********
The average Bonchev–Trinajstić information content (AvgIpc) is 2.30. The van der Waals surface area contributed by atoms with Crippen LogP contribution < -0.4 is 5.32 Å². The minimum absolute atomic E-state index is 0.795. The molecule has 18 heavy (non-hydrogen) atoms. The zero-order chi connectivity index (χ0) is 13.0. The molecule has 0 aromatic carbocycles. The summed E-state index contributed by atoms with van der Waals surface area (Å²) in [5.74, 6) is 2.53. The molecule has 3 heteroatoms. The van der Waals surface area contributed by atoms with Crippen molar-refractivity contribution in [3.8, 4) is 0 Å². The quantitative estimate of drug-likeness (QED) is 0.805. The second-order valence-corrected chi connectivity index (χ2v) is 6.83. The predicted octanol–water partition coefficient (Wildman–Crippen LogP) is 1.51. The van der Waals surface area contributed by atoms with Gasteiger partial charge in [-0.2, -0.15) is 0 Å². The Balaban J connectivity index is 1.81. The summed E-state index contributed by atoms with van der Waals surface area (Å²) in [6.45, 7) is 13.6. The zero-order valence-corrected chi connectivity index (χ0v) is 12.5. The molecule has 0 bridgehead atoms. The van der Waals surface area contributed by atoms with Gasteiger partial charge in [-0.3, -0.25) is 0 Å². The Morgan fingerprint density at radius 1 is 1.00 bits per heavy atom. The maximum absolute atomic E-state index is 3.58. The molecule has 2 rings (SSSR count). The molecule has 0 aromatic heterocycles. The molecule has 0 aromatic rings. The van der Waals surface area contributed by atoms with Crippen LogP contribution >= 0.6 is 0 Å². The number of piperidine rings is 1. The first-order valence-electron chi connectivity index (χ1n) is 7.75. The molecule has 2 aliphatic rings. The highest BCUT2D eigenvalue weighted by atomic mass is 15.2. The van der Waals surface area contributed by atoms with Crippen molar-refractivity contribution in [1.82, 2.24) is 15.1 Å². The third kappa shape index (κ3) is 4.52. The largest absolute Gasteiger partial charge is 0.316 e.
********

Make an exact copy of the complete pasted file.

The average Bonchev–Trinajstić information content (AvgIpc) is 2.30. The van der Waals surface area contributed by atoms with Crippen LogP contribution < -0.4 is 5.32 Å². The minimum absolute atomic E-state index is 0.795. The molecule has 18 heavy (non-hydrogen) atoms. The zero-order chi connectivity index (χ0) is 13.0. The molecule has 0 aromatic carbocycles. The summed E-state index contributed by atoms with van der Waals surface area (Å²) in [5.74, 6) is 2.53. The molecule has 3 heteroatoms. The van der Waals surface area contributed by atoms with Crippen molar-refractivity contribution in [3.8, 4) is 0 Å². The quantitative estimate of drug-likeness (QED) is 0.805. The second-order valence-corrected chi connectivity index (χ2v) is 6.83. The predicted octanol–water partition coefficient (Wildman–Crippen LogP) is 1.51. The van der Waals surface area contributed by atoms with Gasteiger partial charge in [-0.2, -0.15) is 0 Å². The Balaban J connectivity index is 1.81. The summed E-state index contributed by atoms with van der Waals surface area (Å²) in [6.45, 7) is 13.6. The zero-order valence-corrected chi connectivity index (χ0v) is 12.5. The molecule has 0 bridgehead atoms. The van der Waals surface area contributed by atoms with Gasteiger partial charge in [-0.3, -0.25) is 0 Å². The Morgan fingerprint density at radius 1 is 1.00 bits per heavy atom. The maximum absolute atomic E-state index is 3.58. The molecule has 2 rings (SSSR count). The molecule has 0 aromatic heterocycles. The molecule has 0 aromatic rings. The van der Waals surface area contributed by atoms with Crippen LogP contribution >= 0.6 is 0 Å². The number of piperidine rings is 1. The first-order valence-electron chi connectivity index (χ1n) is 7.75. The molecule has 2 aliphatic rings. The highest BCUT2D eigenvalue weighted by atomic mass is 15.2. The van der Waals surface area contributed by atoms with Crippen molar-refractivity contribution in [1.82, 2.24) is 15.1 Å². The third kappa shape index (κ3) is 4.52. The largest absolute Gasteiger partial charge is 0.316 e.